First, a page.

Whoopi Goldberg’s Great Advice on Prenups Came From Personal Experience
If you’re looking for marriage advice, you probably wouldn’t think of Whoopi Goldberg as the one to ask. After all, Whoopi isn’t married and has gone on the record saying she no plans to tie the knot again in the future.
But Whoopi’s take on the institution didn’t come from nowhere. She’s been married three times in the past and definitely has things to say about it. In fact, she collected many of those thoughts and published them in her 2015 book, If Someone Says, “You Complete Me,” RUN!
In Whoopi’s relationship book, she runs down many of the mistakes she made in the hope readers will avoid doing the same. For example. you’ll read her expressing a fair share of remorse that she didn’t leave one fiancé at the altar.
Indeed, Whoopi is incredibly candid in her book (as her fans would expect). So when she tackles prenuptial agreements in Chapter 13, it makes sense to take her advice as something coming from personal experience.
Whoopi says to always get and sign a prenup, no exceptions.
If you’re not a details person, you don’t have to read too closely once you get to Whoopi’s advice on prenuptial agreements. Because the chapter is titled “Get the F***ing Prenup.” It follows a recurring theme in Whoopi’s book.
In short, Whoopi believes people are fed a whole host of fantasies about love and marriage. Whether it’s magazine articles, romantic comedies, or love songs, Whoopi considers it unhelpful when it comes to people choosing a mate.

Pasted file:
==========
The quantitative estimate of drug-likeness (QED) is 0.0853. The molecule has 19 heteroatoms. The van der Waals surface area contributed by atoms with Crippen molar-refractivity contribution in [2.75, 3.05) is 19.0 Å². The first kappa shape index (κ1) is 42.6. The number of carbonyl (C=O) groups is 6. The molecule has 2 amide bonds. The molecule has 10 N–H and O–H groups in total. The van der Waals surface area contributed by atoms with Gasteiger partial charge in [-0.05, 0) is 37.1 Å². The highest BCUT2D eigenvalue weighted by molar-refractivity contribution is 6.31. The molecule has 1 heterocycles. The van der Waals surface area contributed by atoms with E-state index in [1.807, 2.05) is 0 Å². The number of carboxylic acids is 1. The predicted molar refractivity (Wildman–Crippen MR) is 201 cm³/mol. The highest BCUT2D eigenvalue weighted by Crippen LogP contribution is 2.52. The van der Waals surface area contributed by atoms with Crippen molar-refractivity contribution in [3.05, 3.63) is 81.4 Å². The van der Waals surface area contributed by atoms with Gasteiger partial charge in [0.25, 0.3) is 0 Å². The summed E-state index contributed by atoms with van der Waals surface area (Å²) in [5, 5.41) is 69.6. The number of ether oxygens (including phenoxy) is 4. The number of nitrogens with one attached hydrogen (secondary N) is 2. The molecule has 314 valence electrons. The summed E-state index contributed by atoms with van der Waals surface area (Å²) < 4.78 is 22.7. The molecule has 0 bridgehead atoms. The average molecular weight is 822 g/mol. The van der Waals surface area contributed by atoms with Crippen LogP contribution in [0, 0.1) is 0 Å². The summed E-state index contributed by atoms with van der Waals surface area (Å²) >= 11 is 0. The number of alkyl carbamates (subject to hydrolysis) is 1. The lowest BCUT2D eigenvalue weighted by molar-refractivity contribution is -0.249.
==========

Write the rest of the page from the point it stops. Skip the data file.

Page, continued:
So you get her peppering her thoughts with “get the prenup” and “sign the prenup” like a musician does the chorus of a song. “If you’ve learned anything from this book so far, it is that the points I am trying to make her are to be realistic, to be truthful … and to not let false expectations get in your way and screw everything up.”
But what about the unsavory act of drawing up and signing such a document? “A prenup is an act of love,” Whoopi writes. “It allows you to both be clear from the beginning, to discuss things and set things up properly. Then you are both in it knowing where things would end up on the back end.”
Whoopi’s advice goes double when a woman makes more than her man.
While you can tell Whoopi is speaking from experience at all points, it get explicit in the back half of the chapter. That’s when she brings up the issues involved with women making more than their partners (and how that impacts a prenup).
“Women: If you are the breadwinner, if you are making money at all, you need to protect that money,” she writes. “[W]omen and children are the ones who end up financially screwed in a divorce.”
As she rolls on with a rant about people who build successful companies (Whoopi has several) and how someone might come late to the party yet demand a big share of their spouse’s assets (Whoopi had two brief marriages), you understand where she’s coming from.
Actually, Whoopi doesn’t mask it all that much, though she never names names. “This is a subject I’ve always dealt with,” she writes. “”I always made more money than most of the men I knew. It always seems to have been an issue, and I never understood why.”